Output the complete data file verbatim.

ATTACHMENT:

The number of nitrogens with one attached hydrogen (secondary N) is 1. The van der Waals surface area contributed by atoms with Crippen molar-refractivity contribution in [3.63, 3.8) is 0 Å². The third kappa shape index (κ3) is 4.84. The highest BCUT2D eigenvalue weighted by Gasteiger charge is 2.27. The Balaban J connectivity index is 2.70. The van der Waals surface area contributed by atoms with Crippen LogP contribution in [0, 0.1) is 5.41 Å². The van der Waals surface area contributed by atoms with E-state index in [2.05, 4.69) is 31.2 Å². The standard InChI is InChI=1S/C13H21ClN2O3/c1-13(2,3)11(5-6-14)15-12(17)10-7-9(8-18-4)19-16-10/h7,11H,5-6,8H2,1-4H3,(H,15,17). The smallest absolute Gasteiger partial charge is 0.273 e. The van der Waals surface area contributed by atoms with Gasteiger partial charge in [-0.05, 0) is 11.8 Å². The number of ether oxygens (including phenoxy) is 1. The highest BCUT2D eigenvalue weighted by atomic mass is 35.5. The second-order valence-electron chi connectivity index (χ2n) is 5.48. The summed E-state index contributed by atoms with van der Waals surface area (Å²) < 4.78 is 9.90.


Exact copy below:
The number of nitrogens with one attached hydrogen (secondary N) is 1. The van der Waals surface area contributed by atoms with Crippen molar-refractivity contribution in [3.63, 3.8) is 0 Å². The third kappa shape index (κ3) is 4.84. The highest BCUT2D eigenvalue weighted by Gasteiger charge is 2.27. The Balaban J connectivity index is 2.70. The van der Waals surface area contributed by atoms with Crippen LogP contribution in [0, 0.1) is 5.41 Å². The van der Waals surface area contributed by atoms with E-state index in [2.05, 4.69) is 31.2 Å². The standard InChI is InChI=1S/C13H21ClN2O3/c1-13(2,3)11(5-6-14)15-12(17)10-7-9(8-18-4)19-16-10/h7,11H,5-6,8H2,1-4H3,(H,15,17). The smallest absolute Gasteiger partial charge is 0.273 e. The van der Waals surface area contributed by atoms with Gasteiger partial charge in [-0.05, 0) is 11.8 Å². The number of ether oxygens (including phenoxy) is 1. The highest BCUT2D eigenvalue weighted by atomic mass is 35.5. The second-order valence-electron chi connectivity index (χ2n) is 5.48. The summed E-state index contributed by atoms with van der Waals surface area (Å²) < 4.78 is 9.90.